Elon Musk tweeted from space this morning—with help from his company SpaceX’s Starlink satellites.
In a tweet sent early Tuesday morning, prolific Twitter user, Tesla CEO, and SpaceX founder Musk sent a tweet to his nearly 29 million followers saying it was being sent “through space via Starlink satellite.”
“Whoa, it worked!!” Musk posted to Twitter after sending the first message via Starlink.
It was no Marconi moment, but Musk’s tweet was a small yet important step for SpaceX. The company has been working on Starlink for several years in hopes of deploying a space-based internet service on Earth.
Starlink is a constellation internet service with satellites flying around Earth’s orbit and beaming internet access down to the ground. In areas where populations more dense, Starlink envisions deploying more Starlink satellites to ensure it can deliver reliable internet access. In more rural areas, fewer Starlink satellites will be needed to beam internet to the ground. Ultimately, SpaceX hopes that Starlink can also provide internet access to areas around the world where the web is still inaccessible.
To achieve its mission, SpaceX has some work to do. Since 2015, when the company first announced the project, SpaceX said it would deploy 12,000 Starlink satellites into space. Earlier this year, SpaceX asked for permission from the International Telecommunication Union, a United Nations organization that manages international communication technologies, to deploy an additional 30,000 satellites, bringing the total to 42,000.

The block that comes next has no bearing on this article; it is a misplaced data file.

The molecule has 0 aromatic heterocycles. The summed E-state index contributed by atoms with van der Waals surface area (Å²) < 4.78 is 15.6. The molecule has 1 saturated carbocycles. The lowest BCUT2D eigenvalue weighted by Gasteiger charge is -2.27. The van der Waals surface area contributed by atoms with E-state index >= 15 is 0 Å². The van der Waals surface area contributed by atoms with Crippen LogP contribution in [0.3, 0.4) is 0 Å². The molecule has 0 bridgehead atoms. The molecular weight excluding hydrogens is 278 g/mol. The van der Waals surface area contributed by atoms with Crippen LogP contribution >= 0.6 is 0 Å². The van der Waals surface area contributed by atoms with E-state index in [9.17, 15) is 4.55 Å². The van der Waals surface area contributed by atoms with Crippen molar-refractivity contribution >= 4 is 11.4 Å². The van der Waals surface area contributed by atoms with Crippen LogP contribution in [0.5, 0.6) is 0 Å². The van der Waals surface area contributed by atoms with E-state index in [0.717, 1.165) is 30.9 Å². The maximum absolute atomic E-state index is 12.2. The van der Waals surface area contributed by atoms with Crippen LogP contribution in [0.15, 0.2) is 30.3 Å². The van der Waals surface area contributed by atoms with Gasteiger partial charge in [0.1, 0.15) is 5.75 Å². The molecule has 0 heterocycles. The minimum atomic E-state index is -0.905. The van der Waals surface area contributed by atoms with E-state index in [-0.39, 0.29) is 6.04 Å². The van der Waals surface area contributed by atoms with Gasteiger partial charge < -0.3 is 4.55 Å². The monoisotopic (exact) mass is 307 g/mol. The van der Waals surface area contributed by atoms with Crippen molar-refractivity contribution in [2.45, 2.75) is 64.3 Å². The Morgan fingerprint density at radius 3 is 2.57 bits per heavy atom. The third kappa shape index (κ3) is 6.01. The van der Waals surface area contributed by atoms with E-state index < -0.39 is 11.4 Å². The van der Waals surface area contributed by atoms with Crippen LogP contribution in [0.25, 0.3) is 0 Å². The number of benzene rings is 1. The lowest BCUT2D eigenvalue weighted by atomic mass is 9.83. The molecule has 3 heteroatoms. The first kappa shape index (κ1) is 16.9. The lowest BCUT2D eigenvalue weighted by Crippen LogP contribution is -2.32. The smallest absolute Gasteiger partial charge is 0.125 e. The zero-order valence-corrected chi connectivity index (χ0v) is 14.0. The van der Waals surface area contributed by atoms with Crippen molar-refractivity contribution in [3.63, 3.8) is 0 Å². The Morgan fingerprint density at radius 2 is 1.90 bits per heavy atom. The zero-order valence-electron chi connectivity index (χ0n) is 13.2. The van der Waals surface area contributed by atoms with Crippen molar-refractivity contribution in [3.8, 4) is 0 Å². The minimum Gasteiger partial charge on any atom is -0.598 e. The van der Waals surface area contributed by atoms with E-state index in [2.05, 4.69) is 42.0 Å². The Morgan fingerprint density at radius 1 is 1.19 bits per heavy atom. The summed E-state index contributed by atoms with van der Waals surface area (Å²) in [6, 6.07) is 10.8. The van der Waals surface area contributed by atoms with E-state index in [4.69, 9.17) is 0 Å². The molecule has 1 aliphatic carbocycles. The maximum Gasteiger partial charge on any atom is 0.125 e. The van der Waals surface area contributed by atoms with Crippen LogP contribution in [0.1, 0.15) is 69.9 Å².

In May, SpaceX deployed the first 62 satellites to space. The company plans to launch 60 more satellites every two weeks starting in November. SpaceX plans to reach its goal of 12,000 satellites by November 2027. The company hasn’t said when it will have its full 42,000 satellites in space.
Still, some big questions remain. SpaceX has said that Starlink will be a low-cost option for accessing the internet, but hasn’t said exactly how much its service will cost. The company is also promising high-speed internet of up to 1 gigabit per second, or about the top speed offered by cable and fiber companies today. But whether that will be the exception instead of the rule, like in today’s internet access, remains to be seen.
For now, though, Starlink is in its infancy. And it won’t be available to consumers for years.
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